By Scott A. Cupp
This is the 202nd in my series of Forgotten Books.
Like John D. MacDonald in last week’s Forgotten Book, it would be hard to imagine a world where Dashiell Hammett is a “forgotten writer.” The five novels ranging from Red Harvest, The Dain Curse, The Glass Key, The Maltese Falcon and The Thin Man have been printed and reprinted over and over. In fact, The Maltese Falcon is one of the greatest novels in the English language. Together with Raymond Chandler and Carroll John Daly, Hammett led the charge to take murder and mayhem out of the English drawing room and pit it back on the mean streets.
I have read each of those books, multiple times, over the past 50 years, and I watch the films whenever they are on. I cannot count the number of times of time I have heard Sam Spade say “the stuff dreams are made of.”
But it is easy to forget that those novels did not spring fully realized from the head of Hammett. He had an apprenticeship period, generally in the Black Mask magazine. And he told many of these tales through the eyes of a short, fat unnamed detective who worked for the Continental Detective Agency in San Francisco. There are a number of Hammett short story collections that have been published throughout the years, some with great titles like Dead Yellow Women, The Creeping Siamese and The Big Knockover. But, until this volume, there has never been a complete accounting of the Continental Op stories.
The three title stories listed in the previous paragraph are all among the best of the stories contained in The Continental Op: The Complete Case Files, this week’s book. But, again, these stories did not just leap from Hammett’s fingertips. Editors Laymon and Rivette group the stories into three groups – The Early Years (1923-1924) with 10 stories beginning with “Arson Plus”; The Middle Years (1924-1926) with 11 stories, beginning with “The House in Turk Street” (one of my favorites) through “The Gutting of Couffignal” (another amazing story); and The Later Years (1927-1930) with 8 stories beginning with “The Creeping Siamese” and including the near novel The Big Knockover,” its sequel “$106,000 Blood Money” and “Death and Company.” That period also includes one unfinished story, “Three Dimes.” All but two of the published stories appeared in Black Mask.
The Early Years stories are all okay. None of them particularly leapt out to me as an Oh-My-God! moment. But with the advent of Hammett’s middle period and “The House in Turk Street” and its sequel “The Girl With the Silver Eyes,” there was a difference in the writing, a leanness that moved the stories along, even though they were longer pieces. In this period we get the stories previously noted as well as “The Whosis Kid,” “Who Killed Bob Teal” and “Dead Yellow Women.” If he had stopped writing at this point, he would still be revered today.
The later years bring it all home, though. “The Big Knockover” and “$106,000 Blood Money” were issued together as a short novel by Dell Paperbacks and as a hardcover from World Publishing. They are a little short to be considered a complete novel, but they are very, very good. During this period, I also liked “The Creeping Siamese” and “Fly Paper.” There were one or two contrived pieces, especially “The King Business” (one of the two non-Black Mask stories), which takes the Op away from San Francisco and into Europe with a young man being maneuvered into funding a political revolution.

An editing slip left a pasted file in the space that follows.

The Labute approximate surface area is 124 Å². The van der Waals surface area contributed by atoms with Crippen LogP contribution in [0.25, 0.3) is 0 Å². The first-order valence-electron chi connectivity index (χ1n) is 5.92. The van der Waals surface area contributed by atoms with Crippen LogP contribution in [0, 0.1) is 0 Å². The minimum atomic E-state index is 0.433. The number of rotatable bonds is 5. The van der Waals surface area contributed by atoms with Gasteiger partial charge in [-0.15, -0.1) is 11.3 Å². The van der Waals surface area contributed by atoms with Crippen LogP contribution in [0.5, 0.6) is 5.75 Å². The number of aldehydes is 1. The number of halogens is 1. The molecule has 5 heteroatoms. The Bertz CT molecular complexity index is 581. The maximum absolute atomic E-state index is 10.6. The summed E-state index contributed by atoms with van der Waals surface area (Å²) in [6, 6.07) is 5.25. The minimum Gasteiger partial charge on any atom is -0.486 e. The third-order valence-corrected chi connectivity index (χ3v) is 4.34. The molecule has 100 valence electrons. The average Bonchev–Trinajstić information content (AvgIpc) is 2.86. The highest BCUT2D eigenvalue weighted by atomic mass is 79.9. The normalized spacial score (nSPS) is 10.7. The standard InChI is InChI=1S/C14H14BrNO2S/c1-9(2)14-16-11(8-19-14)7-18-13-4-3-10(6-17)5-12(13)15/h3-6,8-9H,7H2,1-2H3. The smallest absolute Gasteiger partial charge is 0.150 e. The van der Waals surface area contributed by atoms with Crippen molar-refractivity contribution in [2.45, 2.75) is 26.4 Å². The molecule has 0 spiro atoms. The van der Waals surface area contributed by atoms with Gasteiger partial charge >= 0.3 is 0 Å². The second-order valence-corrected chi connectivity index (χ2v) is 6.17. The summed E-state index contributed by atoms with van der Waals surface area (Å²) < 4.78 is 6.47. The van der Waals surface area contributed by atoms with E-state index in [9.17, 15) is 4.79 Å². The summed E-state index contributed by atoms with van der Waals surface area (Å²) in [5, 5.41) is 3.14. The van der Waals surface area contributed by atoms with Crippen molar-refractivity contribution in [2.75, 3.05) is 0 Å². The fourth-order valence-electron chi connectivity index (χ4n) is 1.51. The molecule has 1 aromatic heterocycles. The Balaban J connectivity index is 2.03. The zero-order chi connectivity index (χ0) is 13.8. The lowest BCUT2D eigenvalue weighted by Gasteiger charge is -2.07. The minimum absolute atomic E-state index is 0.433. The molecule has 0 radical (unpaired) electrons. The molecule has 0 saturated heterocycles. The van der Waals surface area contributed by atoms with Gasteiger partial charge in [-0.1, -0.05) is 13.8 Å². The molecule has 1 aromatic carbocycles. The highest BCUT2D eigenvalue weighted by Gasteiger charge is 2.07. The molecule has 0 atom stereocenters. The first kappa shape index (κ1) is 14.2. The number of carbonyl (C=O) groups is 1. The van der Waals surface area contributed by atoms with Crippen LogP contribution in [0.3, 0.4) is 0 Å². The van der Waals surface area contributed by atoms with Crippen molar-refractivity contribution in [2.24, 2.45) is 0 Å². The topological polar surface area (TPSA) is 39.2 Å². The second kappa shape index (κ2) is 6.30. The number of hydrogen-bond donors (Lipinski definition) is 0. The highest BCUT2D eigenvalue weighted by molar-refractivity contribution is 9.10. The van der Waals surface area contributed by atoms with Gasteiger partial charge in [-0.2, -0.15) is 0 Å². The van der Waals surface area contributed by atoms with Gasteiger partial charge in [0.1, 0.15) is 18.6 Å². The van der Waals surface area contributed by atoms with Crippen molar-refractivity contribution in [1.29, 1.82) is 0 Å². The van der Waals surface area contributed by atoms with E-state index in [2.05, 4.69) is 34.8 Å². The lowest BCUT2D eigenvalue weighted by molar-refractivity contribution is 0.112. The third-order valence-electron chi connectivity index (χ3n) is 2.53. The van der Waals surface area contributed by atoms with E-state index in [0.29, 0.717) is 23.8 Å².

Read in one or two sittings, these stories will get old. Spread over a week or month, however, they retain their wonderful flavor. If, like me, you have not read all of these or only know Hammett through his novels, this is where you want to be. If you are interested in the history of the mystery field in the 20th Century, this is where you need to be. The introductory essays before each section are worth the price of admission alone. If character names like The Whosis Kid, Paddy the Mex, Bluepoint Vance, Wop Healy, Tom-Tom Carey, and the Did-and-Dat Kid strike your fancy, this is the book for you. (I should mention that Hammett was definitely a product of his time, and there are some ethnic slurs that were common in the period and which reflect the character of the Operative. Just a word to not be surprised when you run into those words. There are not a lot of them, but they could be jarring to some readers.)
Looking again this evening, this particular version does not appear to be available on Amazon. Which is a crying shame. There are multiple volumes which reprint all the stories, but it talks some work and money. I got this in September 2016 for $14.99, the most I ever have paid for an e-book. And it was worth every penny.
Series organizer Patti Abbott hosts more Friday Forgotten Book reviews at her own blog, and posts a complete list of participating blogs.